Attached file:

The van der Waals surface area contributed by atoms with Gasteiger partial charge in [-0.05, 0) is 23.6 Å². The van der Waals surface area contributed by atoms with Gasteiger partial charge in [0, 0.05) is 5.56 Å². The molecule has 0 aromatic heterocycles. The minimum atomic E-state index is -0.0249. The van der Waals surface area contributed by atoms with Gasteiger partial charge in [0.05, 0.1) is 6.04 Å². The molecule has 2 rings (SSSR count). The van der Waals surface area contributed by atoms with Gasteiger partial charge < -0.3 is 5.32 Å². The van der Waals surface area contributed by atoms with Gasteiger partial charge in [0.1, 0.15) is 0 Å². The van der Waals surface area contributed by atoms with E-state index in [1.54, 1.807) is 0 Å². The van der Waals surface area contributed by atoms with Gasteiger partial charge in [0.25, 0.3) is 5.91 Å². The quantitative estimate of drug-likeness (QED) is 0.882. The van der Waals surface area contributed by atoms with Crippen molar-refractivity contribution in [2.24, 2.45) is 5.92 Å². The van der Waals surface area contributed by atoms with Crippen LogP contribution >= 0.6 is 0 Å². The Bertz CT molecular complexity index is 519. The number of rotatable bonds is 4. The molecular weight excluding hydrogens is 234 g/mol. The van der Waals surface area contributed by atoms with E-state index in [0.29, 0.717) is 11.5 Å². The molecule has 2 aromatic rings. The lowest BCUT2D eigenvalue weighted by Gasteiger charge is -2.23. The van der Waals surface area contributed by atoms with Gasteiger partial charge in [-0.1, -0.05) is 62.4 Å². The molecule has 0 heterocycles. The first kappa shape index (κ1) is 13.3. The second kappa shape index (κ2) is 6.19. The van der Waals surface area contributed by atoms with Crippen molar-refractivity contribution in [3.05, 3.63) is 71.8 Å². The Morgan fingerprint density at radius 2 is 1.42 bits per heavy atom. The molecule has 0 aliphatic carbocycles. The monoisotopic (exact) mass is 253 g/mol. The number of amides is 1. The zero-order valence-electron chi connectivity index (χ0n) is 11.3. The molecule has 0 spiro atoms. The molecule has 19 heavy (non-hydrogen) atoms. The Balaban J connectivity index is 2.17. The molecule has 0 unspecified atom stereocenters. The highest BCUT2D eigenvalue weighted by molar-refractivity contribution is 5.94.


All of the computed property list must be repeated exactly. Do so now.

The van der Waals surface area contributed by atoms with Gasteiger partial charge in [-0.05, 0) is 23.6 Å². The van der Waals surface area contributed by atoms with Gasteiger partial charge in [0, 0.05) is 5.56 Å². The molecule has 0 aromatic heterocycles. The minimum atomic E-state index is -0.0249. The van der Waals surface area contributed by atoms with Gasteiger partial charge in [0.05, 0.1) is 6.04 Å². The molecule has 2 rings (SSSR count). The van der Waals surface area contributed by atoms with Gasteiger partial charge < -0.3 is 5.32 Å². The van der Waals surface area contributed by atoms with Gasteiger partial charge in [0.1, 0.15) is 0 Å². The van der Waals surface area contributed by atoms with E-state index in [1.54, 1.807) is 0 Å². The van der Waals surface area contributed by atoms with Gasteiger partial charge in [0.25, 0.3) is 5.91 Å². The quantitative estimate of drug-likeness (QED) is 0.882. The van der Waals surface area contributed by atoms with Crippen molar-refractivity contribution in [2.24, 2.45) is 5.92 Å². The van der Waals surface area contributed by atoms with Crippen LogP contribution >= 0.6 is 0 Å². The Bertz CT molecular complexity index is 519. The number of rotatable bonds is 4. The molecular weight excluding hydrogens is 234 g/mol. The van der Waals surface area contributed by atoms with E-state index in [0.29, 0.717) is 11.5 Å². The molecule has 2 aromatic rings. The lowest BCUT2D eigenvalue weighted by Gasteiger charge is -2.23. The van der Waals surface area contributed by atoms with Gasteiger partial charge in [-0.1, -0.05) is 62.4 Å². The molecule has 0 heterocycles. The first kappa shape index (κ1) is 13.3. The second kappa shape index (κ2) is 6.19. The van der Waals surface area contributed by atoms with Crippen molar-refractivity contribution in [3.05, 3.63) is 71.8 Å². The Morgan fingerprint density at radius 2 is 1.42 bits per heavy atom. The molecule has 0 aliphatic carbocycles. The monoisotopic (exact) mass is 253 g/mol. The number of amides is 1. The zero-order valence-electron chi connectivity index (χ0n) is 11.3. The molecule has 0 spiro atoms. The molecule has 19 heavy (non-hydrogen) atoms. The Balaban J connectivity index is 2.17. The molecule has 0 unspecified atom stereocenters. The highest BCUT2D eigenvalue weighted by molar-refractivity contribution is 5.94.